No controversy exists in regard to the pleadings and we shall, therefore, turn immediately to a consideration of the substantial testimony of the witnesses. On June 2, 1957, plaintiff's husband, while driving a motorcycle with plaintiff riding as a passenger on the rear seat, approached (from Central street on the west) the four-way stop intersection of Central and West streets in Wichita, and in the execution of a lefthand turn, hit a "chughole" in the blacktop surface of the intersection; he knew the intersection had a lot of holes; the northeast corner was full of water and it had been that way for sometime; he identified the hole the motorcycle hit; he had missed it with the front wheel of the cycle but not the back wheel which caused plaintiff to lose her balance; her foot was thrown into the wheel; his speed was five miles an hour and he stopped immediately after hitting the hole.
Plaintiff testified to the same facts as her husband and further stated they had stopped before entering the intersection and after the bump she "hollered" to her husband to stop because her foot was in the wheel and it was tearing her heel.
Mr. Driskel, employee of KAKE Television and Radio, went by the intersection almost every day going to work; the chugholes had been in there and they had been patched but the asphalt came out; back of the particular hole in question the asphalt warped in the summer and then broke up in heavy rains; he did not know how long the hole had been there.
Joe Walker, operator of a Phillips service station at the southeast corner of the intersection, stated that the intersection was rough with chugholes and had been for years; he had observed the front wheel of one car get stuck in a hole and another blow out a tire after which, because the water was bad, he had called his brother, a highway patrol dispatcher and told him of the situation. The witness further testified that police officers patrolled the area and police cars had gone through there and hit chugholes.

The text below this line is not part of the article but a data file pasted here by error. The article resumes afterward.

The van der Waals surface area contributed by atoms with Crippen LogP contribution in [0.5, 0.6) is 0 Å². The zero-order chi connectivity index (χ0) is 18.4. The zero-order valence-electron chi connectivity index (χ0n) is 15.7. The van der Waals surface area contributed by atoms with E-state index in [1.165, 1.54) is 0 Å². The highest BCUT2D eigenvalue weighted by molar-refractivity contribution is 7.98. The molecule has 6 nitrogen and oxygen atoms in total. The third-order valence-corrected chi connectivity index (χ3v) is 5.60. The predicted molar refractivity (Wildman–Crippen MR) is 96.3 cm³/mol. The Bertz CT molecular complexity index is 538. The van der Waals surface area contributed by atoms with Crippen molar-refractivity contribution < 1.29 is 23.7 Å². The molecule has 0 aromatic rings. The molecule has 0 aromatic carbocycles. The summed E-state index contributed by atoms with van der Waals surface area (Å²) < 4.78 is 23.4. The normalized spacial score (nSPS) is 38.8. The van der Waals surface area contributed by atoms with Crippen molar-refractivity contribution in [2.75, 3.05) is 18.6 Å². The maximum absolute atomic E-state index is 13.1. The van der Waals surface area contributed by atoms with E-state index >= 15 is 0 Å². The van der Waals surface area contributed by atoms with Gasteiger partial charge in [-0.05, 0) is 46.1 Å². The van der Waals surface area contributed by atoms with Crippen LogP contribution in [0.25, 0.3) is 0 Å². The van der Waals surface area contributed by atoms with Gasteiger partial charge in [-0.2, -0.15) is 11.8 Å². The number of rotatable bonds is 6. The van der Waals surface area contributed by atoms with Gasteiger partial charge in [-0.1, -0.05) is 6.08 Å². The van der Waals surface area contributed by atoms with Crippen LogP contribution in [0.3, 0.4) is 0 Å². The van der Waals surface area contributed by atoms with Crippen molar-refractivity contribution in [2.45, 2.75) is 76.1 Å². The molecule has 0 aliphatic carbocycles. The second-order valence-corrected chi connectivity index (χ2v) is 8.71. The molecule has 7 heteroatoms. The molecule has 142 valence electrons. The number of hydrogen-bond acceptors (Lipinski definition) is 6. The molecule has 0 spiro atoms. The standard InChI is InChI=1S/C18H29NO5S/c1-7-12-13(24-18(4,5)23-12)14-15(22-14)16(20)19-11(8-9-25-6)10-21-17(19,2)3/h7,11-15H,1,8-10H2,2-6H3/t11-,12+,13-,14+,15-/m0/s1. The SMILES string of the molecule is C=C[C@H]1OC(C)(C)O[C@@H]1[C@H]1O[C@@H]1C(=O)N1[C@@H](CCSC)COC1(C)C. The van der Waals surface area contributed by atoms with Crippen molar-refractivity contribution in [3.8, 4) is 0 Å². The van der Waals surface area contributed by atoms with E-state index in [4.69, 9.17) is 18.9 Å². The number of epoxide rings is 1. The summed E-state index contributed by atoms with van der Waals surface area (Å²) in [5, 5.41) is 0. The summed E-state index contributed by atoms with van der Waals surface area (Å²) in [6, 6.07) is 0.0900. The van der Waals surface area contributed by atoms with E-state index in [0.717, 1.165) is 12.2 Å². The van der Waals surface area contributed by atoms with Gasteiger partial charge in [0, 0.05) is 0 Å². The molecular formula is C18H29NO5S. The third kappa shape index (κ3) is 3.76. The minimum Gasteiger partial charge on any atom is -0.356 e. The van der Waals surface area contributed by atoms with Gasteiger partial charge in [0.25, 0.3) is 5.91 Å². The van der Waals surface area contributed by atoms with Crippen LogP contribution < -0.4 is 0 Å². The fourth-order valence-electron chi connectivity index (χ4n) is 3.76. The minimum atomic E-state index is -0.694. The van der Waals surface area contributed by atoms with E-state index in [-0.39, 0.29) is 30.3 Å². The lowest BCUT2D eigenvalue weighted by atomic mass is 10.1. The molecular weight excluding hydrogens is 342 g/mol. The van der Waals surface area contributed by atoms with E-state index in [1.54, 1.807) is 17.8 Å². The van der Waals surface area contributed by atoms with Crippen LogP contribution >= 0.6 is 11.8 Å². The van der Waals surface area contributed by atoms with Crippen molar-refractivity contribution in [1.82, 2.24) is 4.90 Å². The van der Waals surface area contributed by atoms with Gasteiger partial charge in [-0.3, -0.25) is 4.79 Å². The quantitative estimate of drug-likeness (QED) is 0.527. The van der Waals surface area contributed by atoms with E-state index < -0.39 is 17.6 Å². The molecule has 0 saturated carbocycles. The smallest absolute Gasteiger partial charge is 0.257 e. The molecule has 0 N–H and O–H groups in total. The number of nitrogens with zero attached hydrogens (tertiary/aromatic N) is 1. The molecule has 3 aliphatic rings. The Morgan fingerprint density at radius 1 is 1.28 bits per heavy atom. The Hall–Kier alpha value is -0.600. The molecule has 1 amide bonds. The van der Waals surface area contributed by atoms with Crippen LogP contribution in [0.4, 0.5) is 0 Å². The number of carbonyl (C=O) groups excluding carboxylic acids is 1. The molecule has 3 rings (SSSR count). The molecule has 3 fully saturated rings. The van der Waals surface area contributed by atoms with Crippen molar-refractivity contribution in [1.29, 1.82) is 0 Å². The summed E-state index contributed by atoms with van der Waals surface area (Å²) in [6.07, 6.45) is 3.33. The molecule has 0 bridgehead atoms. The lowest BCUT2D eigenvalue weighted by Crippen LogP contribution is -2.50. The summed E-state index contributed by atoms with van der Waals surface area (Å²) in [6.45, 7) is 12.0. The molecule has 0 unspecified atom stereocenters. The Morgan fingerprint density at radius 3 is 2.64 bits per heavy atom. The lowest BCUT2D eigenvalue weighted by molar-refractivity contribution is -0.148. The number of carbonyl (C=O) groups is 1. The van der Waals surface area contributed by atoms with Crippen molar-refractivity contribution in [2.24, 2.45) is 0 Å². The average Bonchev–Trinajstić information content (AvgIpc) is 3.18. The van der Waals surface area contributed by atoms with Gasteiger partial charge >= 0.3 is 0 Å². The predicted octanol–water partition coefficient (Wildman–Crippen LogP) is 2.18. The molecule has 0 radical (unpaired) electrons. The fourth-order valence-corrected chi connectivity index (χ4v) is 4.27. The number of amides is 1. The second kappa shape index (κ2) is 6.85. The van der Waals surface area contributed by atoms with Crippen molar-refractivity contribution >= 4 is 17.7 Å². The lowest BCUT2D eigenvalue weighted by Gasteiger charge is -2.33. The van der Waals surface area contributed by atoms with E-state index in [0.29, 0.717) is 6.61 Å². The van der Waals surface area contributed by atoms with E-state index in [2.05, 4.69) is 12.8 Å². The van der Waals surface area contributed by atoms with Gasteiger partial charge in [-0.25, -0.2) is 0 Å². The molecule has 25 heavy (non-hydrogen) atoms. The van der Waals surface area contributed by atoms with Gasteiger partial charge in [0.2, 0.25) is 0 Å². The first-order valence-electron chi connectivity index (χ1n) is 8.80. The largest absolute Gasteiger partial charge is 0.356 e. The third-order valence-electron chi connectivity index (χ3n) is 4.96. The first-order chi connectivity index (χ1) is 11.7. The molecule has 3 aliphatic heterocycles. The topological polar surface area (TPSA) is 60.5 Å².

Lawrence Wells stopped his car at the stop sign, saw the cycle hit the chughole which had existed at least two months, saw plaintiff's shoe flip into the street and observed that the main part of plaintiff's heel had dropped away from the rest of her foot.
Jack Walker, brother of Joe Walker, testified that chugholes were in the north, south, and east of the intersection; the city had repaired them several times but every time it rained the fillings would wash out; there was no sewer outlet in the corner; a big ditch had been filled by driveway approaches to a Texaco service station; he had called the police dispatcher as soon as his brother had called him about cars having difficulty; on one other occasion he had called the city yard himself concerning the condition.